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Face to Face and Side by Side

Gill Hicks lost both her legs in the 7/7London Underground bombs three years ago.  She is now walking between Leeds and London [200 miles] with her new artificial legs. 

I met Gill when she and her WALK/TALK Team walked through Sheffield.  The Sheffield length of the walk commenced in the City’s Peace Gardens.  Leader of the Council, Paul Scriven was among those who gathered to walk and talk with Gill and her team.  In his words to Gill, Paul Scriven said, “I want to launch a new initiative today.  Each year, during this particular week, we will encourage people to walk in each other’s shoes as a way of encouraging people to understand each other better.”  Mike Love, a member of the Walk/Talk Team called on people to build a shared future through conversation.  Then Paul joined fifty or so others to walk with Gill and colleagues through the streets of Sheffield.

I walked and talked with Gill.  As I did so recalled that in March 1997 I had set off from the Peace Gardens to walk to 10 Downing Street along the route Gill was taking to London.  I had walked to hand deliver a letter to the Prime Minister asking for a fairer deal for “Asylum Seekers”.  I asked her why she was walking to London.  “It’s to encourage people to walk side by side with each other and talk with each other, to encourage conversation.” 

“But why are you walking?” I asked her.

“Walking is the most difficult thing I have to do” she replied, “I want to say to people, if I can do this you can do something simpler, meet with each other and talk with each other”.  Gill particularly wants those who fear each other, or just never meet, to talk to each other, and “walk in each other’s shoes”.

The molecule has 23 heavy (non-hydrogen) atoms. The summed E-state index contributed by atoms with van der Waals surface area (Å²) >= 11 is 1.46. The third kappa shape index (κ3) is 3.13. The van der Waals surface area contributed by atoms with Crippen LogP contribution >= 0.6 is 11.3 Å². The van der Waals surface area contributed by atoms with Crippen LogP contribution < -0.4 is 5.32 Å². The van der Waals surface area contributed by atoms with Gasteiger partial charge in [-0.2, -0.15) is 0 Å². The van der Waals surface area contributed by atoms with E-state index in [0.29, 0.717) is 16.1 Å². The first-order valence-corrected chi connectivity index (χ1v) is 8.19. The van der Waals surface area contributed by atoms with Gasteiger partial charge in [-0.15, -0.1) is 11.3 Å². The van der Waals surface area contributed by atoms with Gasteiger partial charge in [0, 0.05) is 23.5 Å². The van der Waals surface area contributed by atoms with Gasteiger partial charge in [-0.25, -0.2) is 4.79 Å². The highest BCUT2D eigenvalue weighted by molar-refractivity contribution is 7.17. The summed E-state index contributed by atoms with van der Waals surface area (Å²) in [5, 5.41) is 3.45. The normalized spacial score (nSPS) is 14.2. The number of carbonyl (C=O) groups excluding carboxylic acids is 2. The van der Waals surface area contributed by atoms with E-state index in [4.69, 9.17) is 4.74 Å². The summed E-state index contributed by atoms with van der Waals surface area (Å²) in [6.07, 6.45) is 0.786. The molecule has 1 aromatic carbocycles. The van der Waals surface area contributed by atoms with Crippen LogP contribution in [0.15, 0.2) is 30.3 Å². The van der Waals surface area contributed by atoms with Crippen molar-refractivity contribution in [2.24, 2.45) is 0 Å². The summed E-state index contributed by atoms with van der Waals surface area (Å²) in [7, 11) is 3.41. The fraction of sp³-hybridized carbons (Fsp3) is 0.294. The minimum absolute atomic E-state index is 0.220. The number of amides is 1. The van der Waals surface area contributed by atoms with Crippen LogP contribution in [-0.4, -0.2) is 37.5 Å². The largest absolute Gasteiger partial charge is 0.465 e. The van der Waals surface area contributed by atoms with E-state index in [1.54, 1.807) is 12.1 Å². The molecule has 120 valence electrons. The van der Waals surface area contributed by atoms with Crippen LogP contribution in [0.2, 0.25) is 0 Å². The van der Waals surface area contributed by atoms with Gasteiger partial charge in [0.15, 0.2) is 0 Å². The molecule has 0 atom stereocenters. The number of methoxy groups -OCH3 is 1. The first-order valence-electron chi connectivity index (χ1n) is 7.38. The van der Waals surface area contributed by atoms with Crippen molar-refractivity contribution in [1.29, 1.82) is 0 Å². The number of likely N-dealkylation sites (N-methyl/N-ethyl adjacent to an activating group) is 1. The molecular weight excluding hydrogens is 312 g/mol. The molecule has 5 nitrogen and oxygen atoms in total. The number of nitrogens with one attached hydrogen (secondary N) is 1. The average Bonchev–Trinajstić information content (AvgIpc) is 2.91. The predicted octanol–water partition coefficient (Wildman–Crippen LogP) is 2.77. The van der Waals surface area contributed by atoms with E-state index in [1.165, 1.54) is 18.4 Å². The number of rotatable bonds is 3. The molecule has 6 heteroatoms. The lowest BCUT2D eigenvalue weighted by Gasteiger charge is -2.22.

The route brought us to Sheffield United Football Club, where former legends like Tony Currie and staff from “Football Against Racism in Europe” [FARE}, came and expressed solidarity.

The walkers moved on to Mount Pleasant Park, Sharrowvale, for a delicious lunch provided and served by Aagrah, the newest Asian Restaurant in Sheffield.  Mohammed Aslam, the Managing Director of Aagrah is part of Gill’s Walk Talk Team and walking to London, supplying refreshments and a support minibus for the entire route.

Perhaps the best way to engage in conversation with friends and strangers is over a meal, and along a walk.

Gill led the walkers on to Sheffield’s newest, purpose built Mosque, in Abbeydale.  The Mosque was packed with around 1000 worshippers gathered for Friday prayers.  Gill was introduced as one who lost both her legs in the 7/7 Bomb explosions and was invited to address the assembled congregation.  She walked up to the front and said what she was doing and shared her simple message of building good relationship with each other, of learning the art of living peacefully alongside each other. 

Gill then sat down, on a chair provided specially for her, and remained until prayers were concluded in the customary manner of sharing words of peace.

At the close of Prayers members of the Congregation came to Gill and expressed words of sorrow and regret at what had happened to her.  “We are very sorry for what has happened to you.”  These were the words said to Gill Hicks.  Words were accompanied by tears.  These were not empty words. 

It was one of the most powerful and emotional moments of love and forgiveness that I have ever witnessed.

It was also a moment of revelation and inspiration.  The path to forming relationships of respect trust among those who fear each other includes taking steps to forgive each other for the ways we have hurt each other.  Forgiveness is one of the hardest tasks in relationships.  “Sorry” is one of the hardest words to say.